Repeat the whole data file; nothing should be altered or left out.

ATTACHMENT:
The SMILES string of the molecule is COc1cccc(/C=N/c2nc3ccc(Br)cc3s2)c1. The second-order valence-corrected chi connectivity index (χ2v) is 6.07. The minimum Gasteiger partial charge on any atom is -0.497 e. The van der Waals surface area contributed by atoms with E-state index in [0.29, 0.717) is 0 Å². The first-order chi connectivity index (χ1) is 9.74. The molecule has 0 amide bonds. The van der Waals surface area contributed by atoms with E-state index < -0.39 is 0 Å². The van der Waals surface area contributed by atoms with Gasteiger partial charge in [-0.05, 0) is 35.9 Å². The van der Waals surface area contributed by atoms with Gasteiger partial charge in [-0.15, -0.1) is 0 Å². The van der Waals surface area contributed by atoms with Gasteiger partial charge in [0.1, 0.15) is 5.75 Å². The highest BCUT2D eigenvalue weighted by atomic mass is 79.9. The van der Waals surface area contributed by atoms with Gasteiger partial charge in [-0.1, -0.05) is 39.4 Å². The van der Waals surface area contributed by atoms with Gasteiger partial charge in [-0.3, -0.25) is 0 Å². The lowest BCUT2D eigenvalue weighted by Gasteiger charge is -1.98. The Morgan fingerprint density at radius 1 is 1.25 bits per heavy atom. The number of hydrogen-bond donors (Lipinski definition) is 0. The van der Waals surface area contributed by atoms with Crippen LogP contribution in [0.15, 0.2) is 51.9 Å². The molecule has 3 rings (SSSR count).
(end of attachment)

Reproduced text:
The SMILES string of the molecule is COc1cccc(/C=N/c2nc3ccc(Br)cc3s2)c1. The second-order valence-corrected chi connectivity index (χ2v) is 6.07. The minimum Gasteiger partial charge on any atom is -0.497 e. The van der Waals surface area contributed by atoms with E-state index in [0.29, 0.717) is 0 Å². The first-order chi connectivity index (χ1) is 9.74. The molecule has 0 amide bonds. The van der Waals surface area contributed by atoms with E-state index < -0.39 is 0 Å². The van der Waals surface area contributed by atoms with Gasteiger partial charge in [-0.05, 0) is 35.9 Å². The van der Waals surface area contributed by atoms with Gasteiger partial charge in [-0.15, -0.1) is 0 Å². The van der Waals surface area contributed by atoms with Gasteiger partial charge in [0.1, 0.15) is 5.75 Å². The highest BCUT2D eigenvalue weighted by atomic mass is 79.9. The van der Waals surface area contributed by atoms with Gasteiger partial charge in [-0.1, -0.05) is 39.4 Å². The van der Waals surface area contributed by atoms with Gasteiger partial charge in [-0.3, -0.25) is 0 Å². The lowest BCUT2D eigenvalue weighted by Gasteiger charge is -1.98. The Morgan fingerprint density at radius 1 is 1.25 bits per heavy atom. The number of hydrogen-bond donors (Lipinski definition) is 0. The van der Waals surface area contributed by atoms with Crippen LogP contribution in [0.15, 0.2) is 51.9 Å². The molecule has 3 rings (SSSR count).